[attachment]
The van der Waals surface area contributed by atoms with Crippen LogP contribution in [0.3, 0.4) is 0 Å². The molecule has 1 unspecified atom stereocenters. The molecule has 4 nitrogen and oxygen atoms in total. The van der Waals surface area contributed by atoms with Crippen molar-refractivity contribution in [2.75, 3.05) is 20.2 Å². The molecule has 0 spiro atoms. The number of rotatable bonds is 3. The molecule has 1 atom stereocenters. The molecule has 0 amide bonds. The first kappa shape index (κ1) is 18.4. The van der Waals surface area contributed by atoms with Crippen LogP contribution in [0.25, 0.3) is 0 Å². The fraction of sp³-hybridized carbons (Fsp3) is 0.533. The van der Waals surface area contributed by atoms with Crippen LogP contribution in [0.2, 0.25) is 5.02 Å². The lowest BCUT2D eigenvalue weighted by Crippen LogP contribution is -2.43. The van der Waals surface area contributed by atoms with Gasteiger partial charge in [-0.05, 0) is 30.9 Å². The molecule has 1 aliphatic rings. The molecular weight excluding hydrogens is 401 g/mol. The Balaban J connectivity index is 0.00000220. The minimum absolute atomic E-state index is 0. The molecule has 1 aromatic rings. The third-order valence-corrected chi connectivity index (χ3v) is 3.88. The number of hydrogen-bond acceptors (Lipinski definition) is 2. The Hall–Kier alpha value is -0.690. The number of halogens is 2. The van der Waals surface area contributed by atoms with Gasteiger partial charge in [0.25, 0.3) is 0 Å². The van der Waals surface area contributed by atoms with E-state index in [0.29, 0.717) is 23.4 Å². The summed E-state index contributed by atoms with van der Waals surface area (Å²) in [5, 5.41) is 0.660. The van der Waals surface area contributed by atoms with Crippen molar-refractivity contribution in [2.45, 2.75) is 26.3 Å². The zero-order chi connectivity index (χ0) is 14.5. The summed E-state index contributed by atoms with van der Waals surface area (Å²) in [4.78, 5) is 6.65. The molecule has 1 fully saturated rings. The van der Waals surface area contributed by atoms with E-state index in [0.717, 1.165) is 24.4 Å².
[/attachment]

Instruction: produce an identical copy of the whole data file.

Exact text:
The van der Waals surface area contributed by atoms with Crippen LogP contribution in [0.3, 0.4) is 0 Å². The molecule has 1 unspecified atom stereocenters. The molecule has 4 nitrogen and oxygen atoms in total. The van der Waals surface area contributed by atoms with Crippen molar-refractivity contribution in [2.75, 3.05) is 20.2 Å². The molecule has 0 spiro atoms. The number of rotatable bonds is 3. The molecule has 1 atom stereocenters. The molecule has 0 amide bonds. The first kappa shape index (κ1) is 18.4. The van der Waals surface area contributed by atoms with Crippen LogP contribution in [0.25, 0.3) is 0 Å². The fraction of sp³-hybridized carbons (Fsp3) is 0.533. The van der Waals surface area contributed by atoms with Crippen LogP contribution in [0.2, 0.25) is 5.02 Å². The lowest BCUT2D eigenvalue weighted by Crippen LogP contribution is -2.43. The van der Waals surface area contributed by atoms with Gasteiger partial charge in [-0.05, 0) is 30.9 Å². The molecule has 1 aliphatic rings. The molecular weight excluding hydrogens is 401 g/mol. The Balaban J connectivity index is 0.00000220. The minimum absolute atomic E-state index is 0. The molecule has 1 aromatic rings. The third-order valence-corrected chi connectivity index (χ3v) is 3.88. The number of hydrogen-bond acceptors (Lipinski definition) is 2. The Hall–Kier alpha value is -0.690. The number of halogens is 2. The van der Waals surface area contributed by atoms with Gasteiger partial charge in [0.25, 0.3) is 0 Å². The van der Waals surface area contributed by atoms with E-state index in [0.29, 0.717) is 23.4 Å². The summed E-state index contributed by atoms with van der Waals surface area (Å²) in [5, 5.41) is 0.660. The van der Waals surface area contributed by atoms with Crippen molar-refractivity contribution in [2.45, 2.75) is 26.3 Å². The zero-order chi connectivity index (χ0) is 14.5. The summed E-state index contributed by atoms with van der Waals surface area (Å²) in [4.78, 5) is 6.65. The molecule has 1 fully saturated rings. The van der Waals surface area contributed by atoms with E-state index in [0.717, 1.165) is 24.4 Å².